Defense bill asks if contractors are gaming bid protests

Lawmakers want to know if Defense Department contractors are gaming the bid protest process, according to language included in the National Defense Authorization Act.

The NDAA, which passed out of House Armed Services Committee on a 60 to 2 vote April 30, instructs DoD to commission a study regarding how Defense Department contractors use – and possibly manipulate – the bid protest process.

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FY 13 Bid Protest Stats - GAO

Cloud contractor to pay U.S. $9M to settle false claims charges

Global Computer Enterprises, a now-defunct federal contractor, and its owner Ray Muslimani, agreed to pay $9 million to the federal government to settle charges that GCE hid its use of prohibited employees on federal contracts with the Department of Labor and the U.S. Equal Employment Opportunity Commission.

GCE supplied a cloud-based financial management service. GCE allegedly concealed is use of engineers and other employees who could not work on federal contracts due to their citizenship or U.S. immigration status.

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Former head of engineering firm fined $4.5 million for 20 years of contract fraud

The former president, chief executive officer, and chairman of the board of a New Jersey-based international USAIDengineering consulting company was sentenced today to 12 months of home confinement and fined $4.5 million for conspiring to defraud the U.S. Agency for International Development (USAID) with respect to billions of dollars in contracts over a nearly 20-year period, U.S. Attorney Paul J. Fishman announced.

Derish Wolff, 79, of Bernardsville, New Jersey, previously pleaded guilty before U.S. District Judge Anne E. Thompson to a superseding information charging conspiracy to defraud the government with respect to claims. Judge Thompson imposed the sentence on May 8, 2015 in Trenton federal court.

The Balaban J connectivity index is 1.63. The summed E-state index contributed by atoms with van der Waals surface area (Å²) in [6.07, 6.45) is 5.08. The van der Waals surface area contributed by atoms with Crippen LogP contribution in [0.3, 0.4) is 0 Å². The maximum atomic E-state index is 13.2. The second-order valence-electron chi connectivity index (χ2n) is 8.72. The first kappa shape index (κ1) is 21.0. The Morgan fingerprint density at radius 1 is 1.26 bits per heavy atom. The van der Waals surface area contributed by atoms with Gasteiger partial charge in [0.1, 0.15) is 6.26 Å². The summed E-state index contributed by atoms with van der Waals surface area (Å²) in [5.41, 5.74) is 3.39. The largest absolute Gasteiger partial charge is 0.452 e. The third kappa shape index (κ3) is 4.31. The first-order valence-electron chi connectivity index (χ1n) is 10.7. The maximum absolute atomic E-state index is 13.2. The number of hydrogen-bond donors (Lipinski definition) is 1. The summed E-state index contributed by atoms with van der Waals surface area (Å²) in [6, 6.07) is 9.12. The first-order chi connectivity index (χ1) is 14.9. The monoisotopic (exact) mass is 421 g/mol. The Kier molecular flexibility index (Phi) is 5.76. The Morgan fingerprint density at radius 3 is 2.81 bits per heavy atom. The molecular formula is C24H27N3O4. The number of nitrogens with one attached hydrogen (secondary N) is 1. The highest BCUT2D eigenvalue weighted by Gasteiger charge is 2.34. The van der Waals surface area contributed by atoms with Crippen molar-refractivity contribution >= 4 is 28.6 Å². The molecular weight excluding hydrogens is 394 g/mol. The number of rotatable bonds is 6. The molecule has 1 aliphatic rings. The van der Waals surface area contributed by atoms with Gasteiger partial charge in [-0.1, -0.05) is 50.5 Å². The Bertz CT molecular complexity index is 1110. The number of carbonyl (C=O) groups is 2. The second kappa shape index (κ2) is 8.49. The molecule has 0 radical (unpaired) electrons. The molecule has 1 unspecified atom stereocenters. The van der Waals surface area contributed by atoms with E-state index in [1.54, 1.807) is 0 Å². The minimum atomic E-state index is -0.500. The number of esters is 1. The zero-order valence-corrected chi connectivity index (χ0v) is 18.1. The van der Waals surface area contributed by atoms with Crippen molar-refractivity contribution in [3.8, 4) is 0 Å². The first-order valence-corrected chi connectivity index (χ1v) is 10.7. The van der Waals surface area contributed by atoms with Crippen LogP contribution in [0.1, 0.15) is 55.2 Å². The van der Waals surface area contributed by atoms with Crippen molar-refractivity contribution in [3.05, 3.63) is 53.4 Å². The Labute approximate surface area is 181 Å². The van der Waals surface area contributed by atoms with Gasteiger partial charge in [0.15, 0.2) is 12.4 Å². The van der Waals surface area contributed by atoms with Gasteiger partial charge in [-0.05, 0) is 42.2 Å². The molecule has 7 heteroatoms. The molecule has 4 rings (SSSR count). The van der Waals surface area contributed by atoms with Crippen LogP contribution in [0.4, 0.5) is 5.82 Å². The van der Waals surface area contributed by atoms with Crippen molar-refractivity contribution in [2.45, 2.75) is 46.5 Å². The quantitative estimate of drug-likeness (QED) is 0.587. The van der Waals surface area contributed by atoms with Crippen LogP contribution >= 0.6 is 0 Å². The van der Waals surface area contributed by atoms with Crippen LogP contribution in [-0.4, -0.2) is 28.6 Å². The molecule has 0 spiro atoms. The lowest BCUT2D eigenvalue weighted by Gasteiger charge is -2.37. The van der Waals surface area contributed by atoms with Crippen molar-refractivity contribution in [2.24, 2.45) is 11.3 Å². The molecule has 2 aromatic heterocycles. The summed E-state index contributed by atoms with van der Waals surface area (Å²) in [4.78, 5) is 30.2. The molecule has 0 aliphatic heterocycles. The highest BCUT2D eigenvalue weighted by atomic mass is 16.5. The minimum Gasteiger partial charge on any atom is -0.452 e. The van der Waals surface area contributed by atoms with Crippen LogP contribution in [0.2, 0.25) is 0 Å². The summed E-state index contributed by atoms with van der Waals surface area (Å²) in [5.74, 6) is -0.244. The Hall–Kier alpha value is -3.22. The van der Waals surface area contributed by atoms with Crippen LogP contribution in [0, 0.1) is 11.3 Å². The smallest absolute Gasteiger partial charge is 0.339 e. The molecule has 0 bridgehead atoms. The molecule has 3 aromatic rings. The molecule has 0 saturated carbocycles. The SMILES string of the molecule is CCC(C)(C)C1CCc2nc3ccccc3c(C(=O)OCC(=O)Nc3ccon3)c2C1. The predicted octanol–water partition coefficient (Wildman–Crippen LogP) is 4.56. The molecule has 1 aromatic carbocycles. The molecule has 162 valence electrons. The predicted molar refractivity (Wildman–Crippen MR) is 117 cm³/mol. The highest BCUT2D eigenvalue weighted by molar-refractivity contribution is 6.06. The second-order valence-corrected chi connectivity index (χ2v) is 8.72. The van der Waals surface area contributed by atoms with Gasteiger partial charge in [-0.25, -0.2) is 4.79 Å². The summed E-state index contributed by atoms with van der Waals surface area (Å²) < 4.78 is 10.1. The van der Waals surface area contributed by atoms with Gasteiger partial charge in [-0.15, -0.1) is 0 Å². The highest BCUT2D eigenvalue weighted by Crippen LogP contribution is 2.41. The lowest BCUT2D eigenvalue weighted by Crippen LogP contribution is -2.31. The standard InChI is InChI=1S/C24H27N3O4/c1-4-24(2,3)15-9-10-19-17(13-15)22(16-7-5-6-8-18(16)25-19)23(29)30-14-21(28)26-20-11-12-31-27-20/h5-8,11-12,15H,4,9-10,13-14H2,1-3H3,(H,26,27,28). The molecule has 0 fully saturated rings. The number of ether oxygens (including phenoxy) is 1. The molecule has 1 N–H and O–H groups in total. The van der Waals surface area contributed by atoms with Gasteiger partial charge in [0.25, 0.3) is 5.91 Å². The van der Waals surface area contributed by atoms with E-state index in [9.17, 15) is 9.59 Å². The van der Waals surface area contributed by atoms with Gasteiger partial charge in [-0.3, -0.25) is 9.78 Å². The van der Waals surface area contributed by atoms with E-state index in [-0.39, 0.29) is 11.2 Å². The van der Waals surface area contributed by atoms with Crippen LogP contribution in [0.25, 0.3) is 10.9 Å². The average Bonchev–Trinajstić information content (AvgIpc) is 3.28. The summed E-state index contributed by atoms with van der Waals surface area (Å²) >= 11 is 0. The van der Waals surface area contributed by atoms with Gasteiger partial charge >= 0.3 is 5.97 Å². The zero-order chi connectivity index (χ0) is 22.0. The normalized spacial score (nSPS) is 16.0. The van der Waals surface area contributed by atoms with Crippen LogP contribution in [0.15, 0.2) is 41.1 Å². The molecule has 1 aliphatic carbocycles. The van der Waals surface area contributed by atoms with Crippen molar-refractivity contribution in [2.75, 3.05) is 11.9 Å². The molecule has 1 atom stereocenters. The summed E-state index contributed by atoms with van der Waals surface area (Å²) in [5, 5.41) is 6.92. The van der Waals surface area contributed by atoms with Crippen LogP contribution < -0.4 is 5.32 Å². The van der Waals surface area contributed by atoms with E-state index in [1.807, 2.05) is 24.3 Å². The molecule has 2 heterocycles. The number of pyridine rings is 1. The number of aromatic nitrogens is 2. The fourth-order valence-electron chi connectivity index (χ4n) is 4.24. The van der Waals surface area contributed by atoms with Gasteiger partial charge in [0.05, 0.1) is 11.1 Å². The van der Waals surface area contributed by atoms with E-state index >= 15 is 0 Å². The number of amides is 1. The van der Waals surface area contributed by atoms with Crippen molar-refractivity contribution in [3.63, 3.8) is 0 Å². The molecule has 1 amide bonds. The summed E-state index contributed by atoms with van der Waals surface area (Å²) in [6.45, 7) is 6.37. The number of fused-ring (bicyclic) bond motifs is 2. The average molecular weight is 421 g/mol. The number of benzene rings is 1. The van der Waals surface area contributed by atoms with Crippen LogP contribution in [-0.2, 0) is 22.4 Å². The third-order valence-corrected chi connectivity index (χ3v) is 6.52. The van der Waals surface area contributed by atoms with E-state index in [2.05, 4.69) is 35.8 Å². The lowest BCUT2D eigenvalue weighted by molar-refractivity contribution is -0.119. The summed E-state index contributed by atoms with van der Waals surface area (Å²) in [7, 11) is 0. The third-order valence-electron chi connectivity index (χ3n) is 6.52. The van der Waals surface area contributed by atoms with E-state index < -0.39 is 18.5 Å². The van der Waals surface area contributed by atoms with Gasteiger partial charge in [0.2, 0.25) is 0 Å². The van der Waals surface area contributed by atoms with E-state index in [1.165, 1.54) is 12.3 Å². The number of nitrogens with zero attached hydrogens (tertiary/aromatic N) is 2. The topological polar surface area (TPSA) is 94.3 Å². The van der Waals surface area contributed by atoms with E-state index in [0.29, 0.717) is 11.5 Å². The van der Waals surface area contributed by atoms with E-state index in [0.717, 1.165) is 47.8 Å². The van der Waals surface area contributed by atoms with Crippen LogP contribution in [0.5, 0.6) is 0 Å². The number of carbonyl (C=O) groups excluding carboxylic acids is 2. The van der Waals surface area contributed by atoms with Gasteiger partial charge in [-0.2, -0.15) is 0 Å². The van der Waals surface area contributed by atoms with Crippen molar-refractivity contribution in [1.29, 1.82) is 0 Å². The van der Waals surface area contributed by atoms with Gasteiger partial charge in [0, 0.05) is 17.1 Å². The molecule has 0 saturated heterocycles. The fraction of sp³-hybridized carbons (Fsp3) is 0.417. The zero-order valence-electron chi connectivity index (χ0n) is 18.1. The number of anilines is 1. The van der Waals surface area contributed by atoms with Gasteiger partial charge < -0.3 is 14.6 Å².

According to documents filed in this case and statements made in court:

  • Wolff, the former president and CEO of Morristown, New Jersey-based Louis Berger Group Inc. (LBG), and the former chairman of LBG’s parent company, Berger Group Holdings Inc. (BGH), led a conspiracy to defraud USAID by billing the agency on so-called “cost-reimbursable” contracts – including hundreds of millions of dollars of contracts for reconstructive work in Iraq and Afghanistan – for LBG’s overhead and other indirect costs at falsely inflated rates.
  • USAID, an independent federal government agency that advances U.S. foreign policy by supporting economic growth, agriculture, trade, global health, democracy, and humanitarian assistance in developing countries, including countries destabilized by violent conflict, awarded LBG hundreds of millions of dollars in reconstruction contracts in Iraq and Afghanistan as well as in other nations. LBG calculated certain overhead rates and charged USAID and other federal agencies these rates on cost-reimbursable contracts, which enabled LBG to pass on their overhead costs to the agency in general proportion to how much labor LBG devoted to the government contracts.